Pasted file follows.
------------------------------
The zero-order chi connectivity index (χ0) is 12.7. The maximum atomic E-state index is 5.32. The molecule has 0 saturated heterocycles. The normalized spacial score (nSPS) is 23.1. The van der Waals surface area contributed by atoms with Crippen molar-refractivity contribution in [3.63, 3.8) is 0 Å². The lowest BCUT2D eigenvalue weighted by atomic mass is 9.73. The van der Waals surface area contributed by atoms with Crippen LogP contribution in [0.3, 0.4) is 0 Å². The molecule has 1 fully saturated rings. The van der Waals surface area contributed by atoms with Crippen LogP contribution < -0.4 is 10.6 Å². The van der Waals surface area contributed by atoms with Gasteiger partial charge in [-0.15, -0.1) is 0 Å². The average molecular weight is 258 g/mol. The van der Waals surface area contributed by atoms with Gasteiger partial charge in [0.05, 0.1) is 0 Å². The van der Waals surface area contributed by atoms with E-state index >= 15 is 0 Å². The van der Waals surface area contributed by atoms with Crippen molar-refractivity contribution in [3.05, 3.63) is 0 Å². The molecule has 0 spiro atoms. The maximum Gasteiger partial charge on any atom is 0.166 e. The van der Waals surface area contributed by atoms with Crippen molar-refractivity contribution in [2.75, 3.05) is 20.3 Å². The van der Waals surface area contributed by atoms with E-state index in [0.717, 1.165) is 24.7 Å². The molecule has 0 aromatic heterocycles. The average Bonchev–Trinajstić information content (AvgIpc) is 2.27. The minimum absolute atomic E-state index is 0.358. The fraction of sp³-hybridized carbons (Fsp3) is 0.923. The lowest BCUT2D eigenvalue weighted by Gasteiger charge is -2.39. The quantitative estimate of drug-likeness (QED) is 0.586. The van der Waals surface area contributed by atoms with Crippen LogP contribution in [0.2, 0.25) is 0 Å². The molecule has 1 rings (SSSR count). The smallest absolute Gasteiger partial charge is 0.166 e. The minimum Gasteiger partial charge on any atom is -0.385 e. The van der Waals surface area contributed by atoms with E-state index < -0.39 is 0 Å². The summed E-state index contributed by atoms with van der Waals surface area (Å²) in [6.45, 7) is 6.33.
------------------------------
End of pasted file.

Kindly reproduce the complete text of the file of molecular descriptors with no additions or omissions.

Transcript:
The zero-order chi connectivity index (χ0) is 12.7. The maximum atomic E-state index is 5.32. The molecule has 0 saturated heterocycles. The normalized spacial score (nSPS) is 23.1. The van der Waals surface area contributed by atoms with Crippen molar-refractivity contribution in [3.63, 3.8) is 0 Å². The lowest BCUT2D eigenvalue weighted by atomic mass is 9.73. The van der Waals surface area contributed by atoms with Crippen LogP contribution in [0.3, 0.4) is 0 Å². The molecule has 1 fully saturated rings. The van der Waals surface area contributed by atoms with Crippen LogP contribution < -0.4 is 10.6 Å². The van der Waals surface area contributed by atoms with Gasteiger partial charge in [-0.15, -0.1) is 0 Å². The average molecular weight is 258 g/mol. The van der Waals surface area contributed by atoms with Gasteiger partial charge in [0.05, 0.1) is 0 Å². The van der Waals surface area contributed by atoms with E-state index >= 15 is 0 Å². The van der Waals surface area contributed by atoms with Crippen molar-refractivity contribution in [3.05, 3.63) is 0 Å². The molecule has 0 spiro atoms. The maximum Gasteiger partial charge on any atom is 0.166 e. The van der Waals surface area contributed by atoms with Crippen molar-refractivity contribution in [2.75, 3.05) is 20.3 Å². The van der Waals surface area contributed by atoms with E-state index in [0.717, 1.165) is 24.7 Å². The molecule has 0 aromatic heterocycles. The average Bonchev–Trinajstić information content (AvgIpc) is 2.27. The minimum absolute atomic E-state index is 0.358. The fraction of sp³-hybridized carbons (Fsp3) is 0.923. The lowest BCUT2D eigenvalue weighted by Gasteiger charge is -2.39. The quantitative estimate of drug-likeness (QED) is 0.586. The van der Waals surface area contributed by atoms with Crippen LogP contribution in [0.2, 0.25) is 0 Å². The molecule has 1 rings (SSSR count). The smallest absolute Gasteiger partial charge is 0.166 e. The minimum Gasteiger partial charge on any atom is -0.385 e. The van der Waals surface area contributed by atoms with E-state index < -0.39 is 0 Å². The summed E-state index contributed by atoms with van der Waals surface area (Å²) in [6.45, 7) is 6.33.